A primer on using mathematics to understand COVID-19 dynamics: Modeling, analysis and simulations

Abba B. Gumel, Enahoro A. Iboi, Calistus N. Ngonghala, Elamin H. Elbasha

Research output: Contribution to journalArticlepeer-review

91 Scopus citations


The novel coronavirus (COVID-19) pandemic that emerged from Wuhan city in December 2019 overwhelmed health systems and paralyzed economies around the world. It became the most important public health challenge facing mankind since the 1918 Spanish flu pandemic. Various theoretical and empirical approaches have been designed and used to gain insight into the transmission dynamics and control of the pandemic. This study presents a primer for formulating, analysing and simulating mathematical models for understanding the dynamics of COVID-19. Specifically, we introduce simple compartmental, Kermack-McKendrick-type epidemic models with homogeneously- and heterogeneously-mixed populations, an endemic model for assessing the potential population-level impact of a hypothetical COVID-19 vaccine. We illustrate how some basic non-pharmaceutical interventions against COVID-19 can be incorporated into the epidemic model. A brief overview of other kinds of models that have been used to study the dynamics of COVID-19, such as agent-based, network and statistical models, is also presented. Possible extensions of the basic model, as well as open challenges associated with the formulation and theoretical analysis of models for COVID-19 dynamics, are suggested.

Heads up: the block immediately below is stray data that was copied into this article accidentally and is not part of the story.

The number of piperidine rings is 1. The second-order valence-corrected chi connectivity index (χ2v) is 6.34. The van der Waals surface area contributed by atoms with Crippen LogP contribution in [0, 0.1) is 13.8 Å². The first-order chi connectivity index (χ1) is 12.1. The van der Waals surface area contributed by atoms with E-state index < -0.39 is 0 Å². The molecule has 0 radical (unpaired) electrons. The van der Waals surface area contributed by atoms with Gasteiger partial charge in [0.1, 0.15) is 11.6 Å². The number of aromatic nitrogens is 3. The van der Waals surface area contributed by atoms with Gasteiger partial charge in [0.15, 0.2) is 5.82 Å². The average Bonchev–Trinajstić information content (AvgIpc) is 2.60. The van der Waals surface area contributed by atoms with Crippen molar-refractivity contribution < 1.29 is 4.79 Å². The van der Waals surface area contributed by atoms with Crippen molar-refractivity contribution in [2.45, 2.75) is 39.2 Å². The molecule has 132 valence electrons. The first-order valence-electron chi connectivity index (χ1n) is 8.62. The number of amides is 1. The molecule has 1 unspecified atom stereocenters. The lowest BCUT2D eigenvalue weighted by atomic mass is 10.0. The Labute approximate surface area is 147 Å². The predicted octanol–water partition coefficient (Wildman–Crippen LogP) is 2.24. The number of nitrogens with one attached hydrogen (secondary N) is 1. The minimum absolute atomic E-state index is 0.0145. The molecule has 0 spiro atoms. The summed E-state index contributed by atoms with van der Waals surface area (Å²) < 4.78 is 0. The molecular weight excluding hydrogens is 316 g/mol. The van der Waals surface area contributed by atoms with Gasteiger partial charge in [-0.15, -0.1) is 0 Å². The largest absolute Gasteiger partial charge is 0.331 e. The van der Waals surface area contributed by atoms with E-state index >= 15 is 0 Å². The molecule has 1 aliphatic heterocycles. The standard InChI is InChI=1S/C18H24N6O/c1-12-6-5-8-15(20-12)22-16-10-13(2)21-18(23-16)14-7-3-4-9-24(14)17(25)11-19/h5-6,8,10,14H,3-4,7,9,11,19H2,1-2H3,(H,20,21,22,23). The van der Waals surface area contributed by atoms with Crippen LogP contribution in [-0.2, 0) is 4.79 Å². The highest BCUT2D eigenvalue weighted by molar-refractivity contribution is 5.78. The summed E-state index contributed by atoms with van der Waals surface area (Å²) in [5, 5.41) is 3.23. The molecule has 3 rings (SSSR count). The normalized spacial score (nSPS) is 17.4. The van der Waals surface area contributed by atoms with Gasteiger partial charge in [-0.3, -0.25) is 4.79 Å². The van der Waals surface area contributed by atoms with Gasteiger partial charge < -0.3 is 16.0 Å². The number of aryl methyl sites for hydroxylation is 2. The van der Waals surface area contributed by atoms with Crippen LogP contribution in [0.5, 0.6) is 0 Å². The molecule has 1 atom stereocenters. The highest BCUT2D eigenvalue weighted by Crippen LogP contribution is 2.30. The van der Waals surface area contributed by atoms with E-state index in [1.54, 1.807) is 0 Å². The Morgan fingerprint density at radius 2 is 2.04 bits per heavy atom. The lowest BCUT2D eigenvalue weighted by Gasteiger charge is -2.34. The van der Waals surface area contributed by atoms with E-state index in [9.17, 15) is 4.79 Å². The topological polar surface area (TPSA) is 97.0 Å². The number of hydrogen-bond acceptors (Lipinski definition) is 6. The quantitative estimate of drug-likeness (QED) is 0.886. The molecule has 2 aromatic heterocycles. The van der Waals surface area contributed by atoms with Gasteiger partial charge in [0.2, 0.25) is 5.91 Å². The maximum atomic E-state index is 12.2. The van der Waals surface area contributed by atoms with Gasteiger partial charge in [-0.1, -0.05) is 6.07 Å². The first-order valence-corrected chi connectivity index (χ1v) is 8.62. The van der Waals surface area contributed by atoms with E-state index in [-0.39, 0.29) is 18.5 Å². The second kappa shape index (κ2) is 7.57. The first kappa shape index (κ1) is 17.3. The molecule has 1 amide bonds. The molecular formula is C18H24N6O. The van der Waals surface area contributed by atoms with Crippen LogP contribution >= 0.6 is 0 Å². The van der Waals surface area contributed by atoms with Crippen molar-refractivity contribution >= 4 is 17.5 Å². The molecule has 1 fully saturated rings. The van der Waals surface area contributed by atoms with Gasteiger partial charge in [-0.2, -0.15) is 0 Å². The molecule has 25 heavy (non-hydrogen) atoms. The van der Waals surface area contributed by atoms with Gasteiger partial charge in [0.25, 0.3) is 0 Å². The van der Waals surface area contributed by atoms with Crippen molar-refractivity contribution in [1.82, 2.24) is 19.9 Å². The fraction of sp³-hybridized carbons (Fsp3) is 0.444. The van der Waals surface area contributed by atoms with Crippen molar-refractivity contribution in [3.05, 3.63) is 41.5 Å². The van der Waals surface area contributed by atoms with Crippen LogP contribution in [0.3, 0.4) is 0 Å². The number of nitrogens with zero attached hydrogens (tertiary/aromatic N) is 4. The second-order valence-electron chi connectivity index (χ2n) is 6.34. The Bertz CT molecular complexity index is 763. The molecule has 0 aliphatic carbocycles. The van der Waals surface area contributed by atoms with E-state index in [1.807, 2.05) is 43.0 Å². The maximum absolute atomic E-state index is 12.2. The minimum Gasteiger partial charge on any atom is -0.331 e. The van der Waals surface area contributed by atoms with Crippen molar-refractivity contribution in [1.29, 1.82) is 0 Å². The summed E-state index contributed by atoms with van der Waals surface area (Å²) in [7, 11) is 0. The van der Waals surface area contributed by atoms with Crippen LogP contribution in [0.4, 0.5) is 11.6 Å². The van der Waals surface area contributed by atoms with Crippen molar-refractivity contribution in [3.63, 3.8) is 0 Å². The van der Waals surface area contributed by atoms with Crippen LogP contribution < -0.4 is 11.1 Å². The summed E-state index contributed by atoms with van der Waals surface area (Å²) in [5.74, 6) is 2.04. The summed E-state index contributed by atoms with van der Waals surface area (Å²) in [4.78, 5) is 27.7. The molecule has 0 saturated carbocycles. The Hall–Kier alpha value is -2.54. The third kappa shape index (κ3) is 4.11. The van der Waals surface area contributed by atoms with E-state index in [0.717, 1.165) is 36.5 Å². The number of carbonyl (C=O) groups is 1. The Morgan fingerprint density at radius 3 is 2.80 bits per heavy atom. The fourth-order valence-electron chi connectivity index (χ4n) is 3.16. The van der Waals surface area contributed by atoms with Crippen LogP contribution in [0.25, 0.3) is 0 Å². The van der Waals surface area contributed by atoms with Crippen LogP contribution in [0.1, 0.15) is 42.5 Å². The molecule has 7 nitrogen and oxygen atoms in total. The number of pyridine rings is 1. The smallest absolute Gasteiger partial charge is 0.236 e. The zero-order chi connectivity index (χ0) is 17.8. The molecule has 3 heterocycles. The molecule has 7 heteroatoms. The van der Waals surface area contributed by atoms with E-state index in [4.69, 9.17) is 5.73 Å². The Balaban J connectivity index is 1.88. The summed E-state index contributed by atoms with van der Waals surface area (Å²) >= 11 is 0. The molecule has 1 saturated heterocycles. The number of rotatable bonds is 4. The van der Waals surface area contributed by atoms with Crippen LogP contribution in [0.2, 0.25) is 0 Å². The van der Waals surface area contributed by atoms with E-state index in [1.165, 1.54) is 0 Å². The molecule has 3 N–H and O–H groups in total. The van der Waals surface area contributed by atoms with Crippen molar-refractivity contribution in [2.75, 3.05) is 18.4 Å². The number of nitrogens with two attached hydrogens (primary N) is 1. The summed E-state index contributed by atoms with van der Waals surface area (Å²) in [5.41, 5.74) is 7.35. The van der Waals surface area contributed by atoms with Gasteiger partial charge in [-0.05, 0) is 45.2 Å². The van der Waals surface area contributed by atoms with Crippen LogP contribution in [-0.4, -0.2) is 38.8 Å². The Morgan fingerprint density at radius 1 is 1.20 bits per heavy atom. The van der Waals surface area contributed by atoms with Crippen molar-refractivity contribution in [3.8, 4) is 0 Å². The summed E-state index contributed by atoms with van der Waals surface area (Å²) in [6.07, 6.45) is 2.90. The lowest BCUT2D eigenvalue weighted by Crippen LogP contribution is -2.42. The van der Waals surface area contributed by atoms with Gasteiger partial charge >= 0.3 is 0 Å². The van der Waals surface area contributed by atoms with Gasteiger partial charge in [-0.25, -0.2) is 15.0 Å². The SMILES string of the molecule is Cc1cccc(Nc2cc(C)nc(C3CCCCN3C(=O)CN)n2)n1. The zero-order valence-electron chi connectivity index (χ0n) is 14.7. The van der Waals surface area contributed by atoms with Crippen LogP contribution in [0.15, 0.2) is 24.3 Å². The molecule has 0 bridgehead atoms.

Original languageEnglish (US)
Pages (from-to)148-168
Number of pages21
JournalInfectious Disease Modelling
StatePublished - Jan 2021


  • COVID-19
  • Face mask
  • Non-pharmaceutical interventions
  • Reproduction number
  • SARS-CoV-2

ASJC Scopus subject areas

  • Health Policy
  • Infectious Diseases
  • Applied Mathematics


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